Understanding ‘Internet Piracy’ concepts via Our Own Tamil Cinema..

One of the feedbacks that I had recently got from a respected individual is that , he had given me was that the blog was too technical and difficult to grasp from a common man’s view point. I agree. I had planned that the English version be a little more technical, but the Tamil translation to be a diluted version and talking in even more layman terms. So, keeping this in mind, i have decided to do a simple illustration to explain a concept, which i have spoken in another Video. I am trying to explain, How Decentralisation of the Internet largely benefits Piracy. I have also added the ‘Ramana’ Footage for Reference.

 

Ramana_Centralised

 

So, as the Yugi Character mentions, you can see in the Image that probably Kumaresan and Zakir Hussain probably don’t know each other, yet there is a centralized node that connects both of them, without themselves knowing each other. The centralized Node ( Professor Ramana) instructs them and is clearly hierrarchially much higher than the others. So, a collapse of the Central Node, will destroy the system, so, by tracking the smaller nodes and mapping them together, eventually, Professor Ramana comes out and reveals himself and with that the ACF network collapses, which is what the conclusion of the movie, also is.

Unfortunately, the Movie industry may have wished that Piracy and Internet Piracy in particular worked in this fashion. Sadly, it is not. It works in an entirely de-centralized fashion, something like this.

Ramana_Decentralised

 

You can see in this kind of network architecture, again Possibly, Kumaresan and Zakir Hussain do not know each other. They may not even know Professor Ramana, because, each node can independently operate on its own, yet seek support from its nearest node. Typically beyond one or two levels, communication is not accessible for a single node.  The advantage of this system in the context of Piracy, is that there is no single Professor Ramana here. Even Zakir Hussain and Kumaresan themselves have the power of Professor Ramana. Zakir Hussain, Kumaresan, Ramana and everyone in the network may be doing more or less the same kind of work. So, at some level, they act as competitors, yet they also share knowledge and common resources, which are distributed, so that, there is no single point of failure.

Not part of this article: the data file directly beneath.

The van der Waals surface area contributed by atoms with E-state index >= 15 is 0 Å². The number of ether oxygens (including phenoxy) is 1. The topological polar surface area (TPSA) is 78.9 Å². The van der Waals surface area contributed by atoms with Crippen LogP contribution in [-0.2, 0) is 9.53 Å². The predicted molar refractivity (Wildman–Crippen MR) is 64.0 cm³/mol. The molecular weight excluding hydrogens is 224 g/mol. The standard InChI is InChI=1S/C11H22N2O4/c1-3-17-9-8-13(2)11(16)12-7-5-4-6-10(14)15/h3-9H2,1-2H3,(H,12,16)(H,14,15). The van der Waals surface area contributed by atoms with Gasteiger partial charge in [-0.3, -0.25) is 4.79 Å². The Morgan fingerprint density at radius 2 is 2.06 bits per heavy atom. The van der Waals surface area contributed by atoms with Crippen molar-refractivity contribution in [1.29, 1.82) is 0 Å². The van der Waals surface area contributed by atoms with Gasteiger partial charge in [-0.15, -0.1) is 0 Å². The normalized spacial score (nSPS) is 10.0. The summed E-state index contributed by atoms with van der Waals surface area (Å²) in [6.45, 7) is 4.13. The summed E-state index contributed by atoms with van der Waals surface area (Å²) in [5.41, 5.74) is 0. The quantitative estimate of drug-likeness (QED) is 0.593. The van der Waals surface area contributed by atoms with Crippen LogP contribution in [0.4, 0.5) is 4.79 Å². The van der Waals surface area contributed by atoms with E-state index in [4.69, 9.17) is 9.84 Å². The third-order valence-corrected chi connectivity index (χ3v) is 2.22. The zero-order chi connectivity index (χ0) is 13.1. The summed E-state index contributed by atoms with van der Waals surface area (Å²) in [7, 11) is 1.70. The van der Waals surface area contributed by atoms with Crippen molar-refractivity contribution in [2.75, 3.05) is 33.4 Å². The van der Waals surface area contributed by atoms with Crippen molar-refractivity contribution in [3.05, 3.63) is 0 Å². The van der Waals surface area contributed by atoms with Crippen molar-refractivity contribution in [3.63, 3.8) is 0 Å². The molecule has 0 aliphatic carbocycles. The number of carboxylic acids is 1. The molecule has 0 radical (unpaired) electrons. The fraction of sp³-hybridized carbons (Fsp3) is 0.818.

The typical pattern that we see is by the time, Law and Enforcement catches up with one or two nodes, hundreds of new nodes are created else where. More over, a single node may himself not know beyond one or two nodes himself, so, this complicates the situation, even more.

 

 

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Four Basic Attributes of the Internet, that Piracy uses to its advantage..

The Internet was built on some basic principles, but as the Internet has grown widely into an alternate economic space rather than sheer exchange of 1s and 0s, some of these principles have come under threat, non necessarily always with evil intentions, but sometimes, since it has placed the economic survivability of some players. This aspect of the discussion is typically called as ‘Net Neutrality’, but its discussion is beyond the scope of this blog. For now, let us focus on some basic attributes that the Internet offers that Piracy is attempting to use to its advantage.

  1. Decentralisation – The Internet in its original form was always de-centralised. De-centralisation is a process where several people contribute towards a common work, and there typically is no differentiation between the contributors unlike a Traditional Top-Down Centralized Corporate Environment. We can learn some lessons about Internet Piracy and its complexity by looking at some of our own movies. For instance, how did Professor Ramana get caught eventually? Because, he ran a centralized network.